Sunday, May 28, 2006

Review: Forbidden Cargo

Look no further sci fi readers, anime fans, and casual video gamers, because this is your summer reading book.

Rebecca K. Rowe's Forbidden Cargo is a fun page-turner that's heavy on the action.

Despite what the preview may have readers think, this is not a Space Opera. It seems more casual cyberpunk. In places, it brings Neal Stephenson's excellent Snow Crash to mind, but Forbidden Cargo is a less ambitious story with a tidier ending. A little bit Final Fantasy, a little bit Armitage, even a touch of TRON.

Two female nanogens from Mars are kidnapped and brought to Earth. There they become tangled up in a political power play and the after-effects of a morally questionable experiment with smart-intelligence. They search for each other and a way to return home while getting involved with fly games, religious movements, and love.

On the whole the plot is solid. It contains twists and turns that are usually explained. Rowe has a lot of characters, and the book spends chapters with each one. This allows Rowe to move the individual threads forward while never losing sight of where her characters are.

However, for the first one hundred pages the effect is a bit disconnecting. It isn't until the plotlines begin to combine that I feel I have enough time with each character to settle into their story.

My favorite plotlines revolve around the Cadet, Sashimu and Prometheus. These are Rowe's interesting and well-developed characters. Their personal and intersecting plotlines prove the most enjoyable to read. They deal with the Cadet's quest and gaming career, Sashimu's attempts to locate her "sister," and an AI trying to solve a koan.

Whenever Eastern philosophy is presented to western readers who aren't familiar with it there's an opportunity for confusion. Rowe, however, shines. She handles the potentially complicated matter with grace and ease granting it a satisfying and comprehensive conclusion. Rowe also combines Greco-Roman and Japanese mythos to create a fusion mythology that subtly yet effectively works within her story. I particularly enjoyed her use of tengu and kappa, finding the instances added to the anime atmosphere of the book.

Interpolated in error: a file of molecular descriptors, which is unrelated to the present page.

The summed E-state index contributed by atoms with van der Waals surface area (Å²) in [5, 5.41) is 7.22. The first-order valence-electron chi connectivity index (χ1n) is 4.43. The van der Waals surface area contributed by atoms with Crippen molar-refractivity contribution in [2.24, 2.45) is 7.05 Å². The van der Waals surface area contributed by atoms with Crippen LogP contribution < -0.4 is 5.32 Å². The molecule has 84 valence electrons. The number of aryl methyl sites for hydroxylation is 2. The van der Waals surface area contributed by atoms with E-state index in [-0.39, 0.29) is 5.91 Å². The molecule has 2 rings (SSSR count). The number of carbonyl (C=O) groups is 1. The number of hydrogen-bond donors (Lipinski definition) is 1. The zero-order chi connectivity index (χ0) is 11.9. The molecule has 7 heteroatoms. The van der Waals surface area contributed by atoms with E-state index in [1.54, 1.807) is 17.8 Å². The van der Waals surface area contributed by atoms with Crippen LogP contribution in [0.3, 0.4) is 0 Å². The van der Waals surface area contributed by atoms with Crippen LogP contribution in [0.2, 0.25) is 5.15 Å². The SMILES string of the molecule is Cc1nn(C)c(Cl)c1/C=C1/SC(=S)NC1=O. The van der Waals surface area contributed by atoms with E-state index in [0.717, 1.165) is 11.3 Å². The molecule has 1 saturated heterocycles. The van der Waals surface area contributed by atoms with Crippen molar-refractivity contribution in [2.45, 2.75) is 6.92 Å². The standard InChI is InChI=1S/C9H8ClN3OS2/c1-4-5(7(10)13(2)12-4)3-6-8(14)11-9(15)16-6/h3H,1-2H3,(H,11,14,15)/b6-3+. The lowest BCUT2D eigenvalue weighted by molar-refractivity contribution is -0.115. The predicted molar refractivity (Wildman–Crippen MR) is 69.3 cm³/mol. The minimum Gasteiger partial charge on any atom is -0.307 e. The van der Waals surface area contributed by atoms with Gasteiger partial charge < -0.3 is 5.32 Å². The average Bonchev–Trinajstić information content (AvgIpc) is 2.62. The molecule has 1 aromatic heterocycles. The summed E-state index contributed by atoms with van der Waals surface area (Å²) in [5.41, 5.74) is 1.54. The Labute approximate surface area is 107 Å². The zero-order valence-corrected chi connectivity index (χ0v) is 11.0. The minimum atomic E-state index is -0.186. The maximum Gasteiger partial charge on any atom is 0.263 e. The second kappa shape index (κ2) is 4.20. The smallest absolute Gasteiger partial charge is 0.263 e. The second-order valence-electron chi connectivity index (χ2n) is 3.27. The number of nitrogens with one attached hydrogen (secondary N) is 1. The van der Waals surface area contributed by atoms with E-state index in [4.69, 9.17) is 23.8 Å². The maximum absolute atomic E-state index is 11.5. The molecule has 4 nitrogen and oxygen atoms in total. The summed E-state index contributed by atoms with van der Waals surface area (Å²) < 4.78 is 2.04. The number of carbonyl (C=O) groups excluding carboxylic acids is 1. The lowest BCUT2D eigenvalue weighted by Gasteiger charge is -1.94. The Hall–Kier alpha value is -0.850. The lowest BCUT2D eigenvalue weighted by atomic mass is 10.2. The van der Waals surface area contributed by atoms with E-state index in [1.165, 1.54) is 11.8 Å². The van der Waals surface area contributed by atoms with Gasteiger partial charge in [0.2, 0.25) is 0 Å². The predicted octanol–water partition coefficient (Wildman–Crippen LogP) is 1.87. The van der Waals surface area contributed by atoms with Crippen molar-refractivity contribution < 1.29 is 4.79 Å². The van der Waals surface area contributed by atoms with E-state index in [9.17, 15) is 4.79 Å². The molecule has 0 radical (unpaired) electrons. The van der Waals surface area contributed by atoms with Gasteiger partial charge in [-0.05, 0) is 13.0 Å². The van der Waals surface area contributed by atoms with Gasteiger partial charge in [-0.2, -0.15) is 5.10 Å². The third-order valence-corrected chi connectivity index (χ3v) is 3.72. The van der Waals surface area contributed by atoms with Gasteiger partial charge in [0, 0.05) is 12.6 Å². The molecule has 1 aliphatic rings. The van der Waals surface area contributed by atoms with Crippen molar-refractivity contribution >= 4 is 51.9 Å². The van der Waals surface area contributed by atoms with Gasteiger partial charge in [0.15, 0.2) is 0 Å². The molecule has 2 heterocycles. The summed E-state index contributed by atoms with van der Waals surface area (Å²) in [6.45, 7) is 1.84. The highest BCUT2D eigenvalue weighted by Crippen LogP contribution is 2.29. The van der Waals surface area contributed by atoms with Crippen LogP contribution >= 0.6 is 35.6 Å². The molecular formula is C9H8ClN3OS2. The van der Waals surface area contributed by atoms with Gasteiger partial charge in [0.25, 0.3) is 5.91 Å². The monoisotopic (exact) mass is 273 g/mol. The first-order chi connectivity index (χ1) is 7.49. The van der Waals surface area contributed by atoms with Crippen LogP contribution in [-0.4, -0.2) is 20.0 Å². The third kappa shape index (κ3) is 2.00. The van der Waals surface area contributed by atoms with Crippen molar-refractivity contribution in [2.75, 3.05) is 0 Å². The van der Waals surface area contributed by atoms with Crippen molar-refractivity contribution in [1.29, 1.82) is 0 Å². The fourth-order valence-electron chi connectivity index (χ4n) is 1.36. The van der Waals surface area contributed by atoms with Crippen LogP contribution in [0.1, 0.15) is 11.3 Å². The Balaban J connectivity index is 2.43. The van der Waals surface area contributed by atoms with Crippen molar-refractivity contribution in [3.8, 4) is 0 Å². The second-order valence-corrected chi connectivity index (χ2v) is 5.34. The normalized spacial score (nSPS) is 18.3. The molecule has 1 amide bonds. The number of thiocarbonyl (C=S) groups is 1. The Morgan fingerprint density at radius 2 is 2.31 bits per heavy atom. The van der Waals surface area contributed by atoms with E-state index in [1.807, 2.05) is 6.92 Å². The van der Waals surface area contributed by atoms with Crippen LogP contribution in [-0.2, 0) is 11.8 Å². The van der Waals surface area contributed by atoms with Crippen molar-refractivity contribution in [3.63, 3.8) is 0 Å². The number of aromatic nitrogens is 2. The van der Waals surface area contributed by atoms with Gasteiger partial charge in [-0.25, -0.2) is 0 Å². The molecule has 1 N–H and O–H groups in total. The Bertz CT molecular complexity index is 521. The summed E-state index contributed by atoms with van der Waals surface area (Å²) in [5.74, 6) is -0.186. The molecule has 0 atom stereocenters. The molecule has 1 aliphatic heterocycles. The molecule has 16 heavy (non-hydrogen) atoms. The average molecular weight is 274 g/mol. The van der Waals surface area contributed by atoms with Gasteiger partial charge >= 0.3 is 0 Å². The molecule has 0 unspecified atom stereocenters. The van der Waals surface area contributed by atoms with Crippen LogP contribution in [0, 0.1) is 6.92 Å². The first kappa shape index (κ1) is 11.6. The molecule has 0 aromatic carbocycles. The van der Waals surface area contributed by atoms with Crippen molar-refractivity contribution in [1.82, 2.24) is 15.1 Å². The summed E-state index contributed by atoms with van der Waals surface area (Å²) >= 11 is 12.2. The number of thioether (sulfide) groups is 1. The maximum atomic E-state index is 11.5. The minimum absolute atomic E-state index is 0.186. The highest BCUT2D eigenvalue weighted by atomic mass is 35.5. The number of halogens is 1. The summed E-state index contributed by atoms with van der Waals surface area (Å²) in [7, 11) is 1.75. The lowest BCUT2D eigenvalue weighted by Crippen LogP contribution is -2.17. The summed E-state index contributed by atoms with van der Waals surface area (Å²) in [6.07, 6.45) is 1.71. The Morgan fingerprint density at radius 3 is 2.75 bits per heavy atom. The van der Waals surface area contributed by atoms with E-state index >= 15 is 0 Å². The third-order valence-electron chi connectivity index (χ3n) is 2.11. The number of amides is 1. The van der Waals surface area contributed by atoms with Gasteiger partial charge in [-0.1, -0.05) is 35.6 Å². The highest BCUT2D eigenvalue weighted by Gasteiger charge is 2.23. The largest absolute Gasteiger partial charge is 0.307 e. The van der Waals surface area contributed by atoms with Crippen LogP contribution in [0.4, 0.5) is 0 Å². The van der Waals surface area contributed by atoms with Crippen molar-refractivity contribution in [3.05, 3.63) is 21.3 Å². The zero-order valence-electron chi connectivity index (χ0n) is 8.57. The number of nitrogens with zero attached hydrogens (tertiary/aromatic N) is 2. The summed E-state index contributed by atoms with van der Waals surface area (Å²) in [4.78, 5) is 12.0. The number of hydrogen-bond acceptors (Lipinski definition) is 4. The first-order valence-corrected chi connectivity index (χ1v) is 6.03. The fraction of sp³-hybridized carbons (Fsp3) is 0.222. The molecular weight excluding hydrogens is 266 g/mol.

Unfortunately, Forbidden Cargo occasionally suffers from the problems of most summer blockbusters that are heavy on the action.

The romantic subplots are predictable, but provide necessary motivation. This is worth mentioning, as in other places character motivations seem undeveloped or unexplained, which results in character behaviour reading as a tad contrived. Hopefully the fast-moving plot will keep most readers from noticing these instances.

For the most part the dialogue is tight—simplistic. There's a lack of flowery speech in future Denver. The language becomes formal when appropriate—usually when characters speak to members of authority or persons of higher class. Various exchanges throughout the book suffer from slightly weak dialogue. Although it's not necessarily "bad," it's it's not "great," either.

The exception is by far the best writing in the book, and I hope you'll indulge me as it's worth sharing:
"My dream was to paint his soul alive. Once, Prometheus and I sought to force things into light; now we sink into infinite darkness."


Most of the concerns I found while reading this book were basic debut novel blues. Awkward structure, incorrect grammar—that sort of thing. While they distract me from reading, they're forgivable in a first novel.

However, the one thing that I could not overcome is the names. For example, the main protagonist's name is "Sashimu." "Sashimu" is obviously composed of Japanese phonetics, but my attempts to translate it fail because it's not a real name. It is, however, one letter off sashimi (raw fish,) which I constantly misread the name to be.

I think the issue with "Sashimu" comes from how isn't pleasant to say. It's awkward, and its failure to roll off the tongue trips up your brain as you read it. The same can be said for "Imagofas," the name that Rowe gives to the nanogens.

I'm also concerned by the amount of acronyms that riddle the book. Mostly they're fine and I can see how they add to the world. However, some of them are a little cheesy and read like meanings were attached after the acronym was decided. ICK being the example that immediately springs to mind.

Despite these issues, I enjoyed reading Forbidden Cargo and I felt mostly satisfied with its ending. The moments of greatness outweigh the awkward names. I would definitely read the next novel Rowe writes.

Forbidden Cargo is available now from Edge, and and will be on in August 2006.

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